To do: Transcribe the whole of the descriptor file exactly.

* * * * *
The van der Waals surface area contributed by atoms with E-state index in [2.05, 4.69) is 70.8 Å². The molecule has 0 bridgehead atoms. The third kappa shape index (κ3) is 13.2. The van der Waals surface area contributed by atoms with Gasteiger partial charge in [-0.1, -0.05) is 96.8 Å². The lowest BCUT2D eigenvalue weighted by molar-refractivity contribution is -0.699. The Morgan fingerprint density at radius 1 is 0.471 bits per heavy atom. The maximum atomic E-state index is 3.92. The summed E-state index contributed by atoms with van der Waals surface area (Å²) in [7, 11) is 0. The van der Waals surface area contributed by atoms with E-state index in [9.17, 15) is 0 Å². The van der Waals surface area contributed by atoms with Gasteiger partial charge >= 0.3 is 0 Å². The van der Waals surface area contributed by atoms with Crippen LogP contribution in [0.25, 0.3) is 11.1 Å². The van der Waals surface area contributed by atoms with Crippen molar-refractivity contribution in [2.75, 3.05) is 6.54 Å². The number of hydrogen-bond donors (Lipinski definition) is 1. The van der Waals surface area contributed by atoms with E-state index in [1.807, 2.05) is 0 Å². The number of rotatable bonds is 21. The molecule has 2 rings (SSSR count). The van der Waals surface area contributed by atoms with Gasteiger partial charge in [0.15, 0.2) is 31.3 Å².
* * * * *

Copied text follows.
The van der Waals surface area contributed by atoms with E-state index in [2.05, 4.69) is 70.8 Å². The molecule has 0 bridgehead atoms. The third kappa shape index (κ3) is 13.2. The van der Waals surface area contributed by atoms with Gasteiger partial charge in [-0.1, -0.05) is 96.8 Å². The lowest BCUT2D eigenvalue weighted by molar-refractivity contribution is -0.699. The Morgan fingerprint density at radius 1 is 0.471 bits per heavy atom. The maximum atomic E-state index is 3.92. The summed E-state index contributed by atoms with van der Waals surface area (Å²) in [7, 11) is 0. The van der Waals surface area contributed by atoms with E-state index in [9.17, 15) is 0 Å². The van der Waals surface area contributed by atoms with Gasteiger partial charge >= 0.3 is 0 Å². The van der Waals surface area contributed by atoms with Crippen LogP contribution in [0.25, 0.3) is 11.1 Å². The van der Waals surface area contributed by atoms with Crippen molar-refractivity contribution in [2.75, 3.05) is 6.54 Å². The number of hydrogen-bond donors (Lipinski definition) is 1. The van der Waals surface area contributed by atoms with E-state index in [1.807, 2.05) is 0 Å². The number of rotatable bonds is 21. The molecule has 2 rings (SSSR count). The van der Waals surface area contributed by atoms with Gasteiger partial charge in [0.15, 0.2) is 31.3 Å².